For the past week, we've been coping with a heat wave in my part of the world. Most of my perfumes suddenly felt too smotheringly heavy and sweet, the olfactory equivalent of fluffy sweaters — I couldn't stand to have them anywhere near my skin. There are a few tried-and-trusted exceptions that I turn to every August, of course: 4711, Diptyque L'Ombre dans L'Eau, Clarins Eau des Jardins. This week I also sampled two recent releases from Dawn Spencer Hurwitz, named Kaleidoscope and Wasabi Shiso. Both belong to the house's Eau Fraiche/Eau de Cologne series.
Kaleidoscope is described as "a juicy and swirling, deliciously succulent ‘vegetable gourmand,’ citrus to floral, eau fraiche scent" with notes of neroli, green mandarin, lemon, pink grapefruit, orange flower, lettuce, citrus leaves, white flowers, rose de mai, sambac jasmine, grandiflorum jasmine, pink pepper, orris root, guaicwood, sandalwood and vetiver. The notes blend in ways that become more than the sum of their parts: the pepper and green notes combine to suggest tomato leaves, and the citrus notes are made earthy and complex by the surrounding woods.
To me, Kaleidoscope feels like a walk through a farmers market where freshly picked fruits and vegetables are being sold alongside wildflowers. I wore it to an actual farmers market last weekend, where it was a perfect fit. Since it's an Eau Fraiche, it's light and not long-lasting. That's fine, though, because it seems to cut right through the hot, humid air and provide me with a brief respite. I can always re-apply!
Wasabi Shiso is "an unusual vegetal green and citrus scent in the eau de cologne style with a modern twist of piquant spiciness" with a composition of wasabi, green tea, sandalwood, yuzu, green grass, cucumber, bergamot, coriander, holy basil and absinthe. It is very unusual, and it's another good summer fragrance, thanks to the clever way it captures the hot/cool effect of certain herbs and spices. Just like its namesakes, Wasabi Shiso is sharply aromatic, but its hints of mint and grass balance out its pungency.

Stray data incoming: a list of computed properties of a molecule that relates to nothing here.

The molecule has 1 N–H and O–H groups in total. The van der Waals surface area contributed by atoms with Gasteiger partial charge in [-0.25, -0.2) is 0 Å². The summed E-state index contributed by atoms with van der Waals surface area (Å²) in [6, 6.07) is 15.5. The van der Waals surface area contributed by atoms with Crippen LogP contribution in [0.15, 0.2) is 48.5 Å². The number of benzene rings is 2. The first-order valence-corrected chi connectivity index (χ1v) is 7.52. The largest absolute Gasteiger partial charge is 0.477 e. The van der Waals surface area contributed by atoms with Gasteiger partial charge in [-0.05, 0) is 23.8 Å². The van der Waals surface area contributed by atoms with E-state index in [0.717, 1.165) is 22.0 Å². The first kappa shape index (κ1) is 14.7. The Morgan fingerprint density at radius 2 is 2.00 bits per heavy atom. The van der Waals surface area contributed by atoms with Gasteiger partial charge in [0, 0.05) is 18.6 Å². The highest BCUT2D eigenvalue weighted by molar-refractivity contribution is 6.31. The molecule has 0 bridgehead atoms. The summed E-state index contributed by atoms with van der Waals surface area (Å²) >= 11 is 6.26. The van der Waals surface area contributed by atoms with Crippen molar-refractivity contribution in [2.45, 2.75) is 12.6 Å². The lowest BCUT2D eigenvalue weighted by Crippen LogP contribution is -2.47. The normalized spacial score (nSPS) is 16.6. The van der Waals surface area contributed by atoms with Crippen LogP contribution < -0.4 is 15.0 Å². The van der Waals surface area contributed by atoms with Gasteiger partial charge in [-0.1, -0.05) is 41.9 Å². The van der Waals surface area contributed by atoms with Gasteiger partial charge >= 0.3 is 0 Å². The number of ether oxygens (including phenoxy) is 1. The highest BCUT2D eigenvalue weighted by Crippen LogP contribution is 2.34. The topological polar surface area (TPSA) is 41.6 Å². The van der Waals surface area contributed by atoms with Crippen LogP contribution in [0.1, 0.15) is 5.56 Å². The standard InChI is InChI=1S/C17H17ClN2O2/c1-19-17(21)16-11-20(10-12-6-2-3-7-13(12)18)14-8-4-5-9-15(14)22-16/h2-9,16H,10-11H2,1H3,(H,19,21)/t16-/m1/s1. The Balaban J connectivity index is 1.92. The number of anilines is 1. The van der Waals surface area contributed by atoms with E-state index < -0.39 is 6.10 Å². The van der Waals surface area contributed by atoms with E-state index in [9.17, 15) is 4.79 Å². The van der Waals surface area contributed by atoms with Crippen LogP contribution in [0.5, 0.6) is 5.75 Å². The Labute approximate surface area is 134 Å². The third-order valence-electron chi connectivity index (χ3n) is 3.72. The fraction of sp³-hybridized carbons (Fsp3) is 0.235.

With its very green (almost bitter) citrus notes and its soapy coriander, Wasabi Shiso feels more typically "masculine" than Kaleidoscope. As it evolves, its definitely not a "clean" green-tea scent — it has a smooth and subtle dirty side. It lasts longer on my skin than Kaleidoscope, although it's still definitely a cologne concentration.
While wearing these two scents over the past week, I've been remembering the mid- to late-1990s, when fragrances like Mottura Grass (later part of The Gap's fragrance line) and Demeter's Lettuce and Tomato were new and refreshing alternatives to mainstream perfumery. Although Kaleidoscope and Wasabi Shiso are much more complex, I've enjoyed thinking about the ongoing appeal of fragrances based on sensory experiences that we don't traditionally associate with "perfume." And we have so many more choices nowadays — too many, we might argue, but when options like these exist, I'm happy.
Dawn Spencer Hurwitz Kaleidoscope and Wasabi Shiso are sold in a variety of sizes and formats, $6 - $120. For buying information, see the listing for Dawn Spencer Hurwitz under Perfume Houses.
Note: top image is Farmers Market 020 [cropped] by Britt Reints via Wikimedia Commons.